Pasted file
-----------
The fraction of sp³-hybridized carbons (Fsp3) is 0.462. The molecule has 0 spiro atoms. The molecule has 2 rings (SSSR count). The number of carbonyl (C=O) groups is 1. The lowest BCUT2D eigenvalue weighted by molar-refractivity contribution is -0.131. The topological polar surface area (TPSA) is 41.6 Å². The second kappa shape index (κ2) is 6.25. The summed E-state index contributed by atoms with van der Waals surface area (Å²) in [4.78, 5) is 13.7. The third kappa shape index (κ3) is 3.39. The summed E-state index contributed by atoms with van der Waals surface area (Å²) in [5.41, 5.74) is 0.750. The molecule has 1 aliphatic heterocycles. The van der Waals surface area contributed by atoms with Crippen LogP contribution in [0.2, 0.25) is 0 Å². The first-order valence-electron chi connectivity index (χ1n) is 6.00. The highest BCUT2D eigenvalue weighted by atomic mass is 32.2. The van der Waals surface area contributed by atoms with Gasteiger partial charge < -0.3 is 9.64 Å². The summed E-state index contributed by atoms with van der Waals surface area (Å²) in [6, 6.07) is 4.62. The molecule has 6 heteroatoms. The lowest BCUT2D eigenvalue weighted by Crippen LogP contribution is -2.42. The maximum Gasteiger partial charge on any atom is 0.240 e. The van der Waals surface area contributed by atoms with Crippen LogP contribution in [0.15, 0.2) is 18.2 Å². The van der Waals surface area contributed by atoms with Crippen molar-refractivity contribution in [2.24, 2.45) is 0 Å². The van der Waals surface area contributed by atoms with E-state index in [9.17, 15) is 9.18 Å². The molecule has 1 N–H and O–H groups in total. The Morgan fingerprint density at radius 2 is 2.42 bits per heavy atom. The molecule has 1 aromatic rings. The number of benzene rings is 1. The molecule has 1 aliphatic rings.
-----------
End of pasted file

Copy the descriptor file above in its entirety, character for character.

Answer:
The fraction of sp³-hybridized carbons (Fsp3) is 0.462. The molecule has 0 spiro atoms. The molecule has 2 rings (SSSR count). The number of carbonyl (C=O) groups is 1. The lowest BCUT2D eigenvalue weighted by molar-refractivity contribution is -0.131. The topological polar surface area (TPSA) is 41.6 Å². The second kappa shape index (κ2) is 6.25. The summed E-state index contributed by atoms with van der Waals surface area (Å²) in [4.78, 5) is 13.7. The third kappa shape index (κ3) is 3.39. The summed E-state index contributed by atoms with van der Waals surface area (Å²) in [5.41, 5.74) is 0.750. The molecule has 1 aliphatic heterocycles. The van der Waals surface area contributed by atoms with Crippen LogP contribution in [0.2, 0.25) is 0 Å². The first-order valence-electron chi connectivity index (χ1n) is 6.00. The highest BCUT2D eigenvalue weighted by atomic mass is 32.2. The van der Waals surface area contributed by atoms with Gasteiger partial charge < -0.3 is 9.64 Å². The summed E-state index contributed by atoms with van der Waals surface area (Å²) in [6, 6.07) is 4.62. The molecule has 6 heteroatoms. The lowest BCUT2D eigenvalue weighted by Crippen LogP contribution is -2.42. The maximum Gasteiger partial charge on any atom is 0.240 e. The van der Waals surface area contributed by atoms with Crippen LogP contribution in [0.15, 0.2) is 18.2 Å². The van der Waals surface area contributed by atoms with Crippen molar-refractivity contribution in [2.24, 2.45) is 0 Å². The van der Waals surface area contributed by atoms with E-state index in [9.17, 15) is 9.18 Å². The molecule has 1 N–H and O–H groups in total. The Morgan fingerprint density at radius 2 is 2.42 bits per heavy atom. The molecule has 1 aromatic rings. The number of benzene rings is 1. The molecule has 1 aliphatic rings.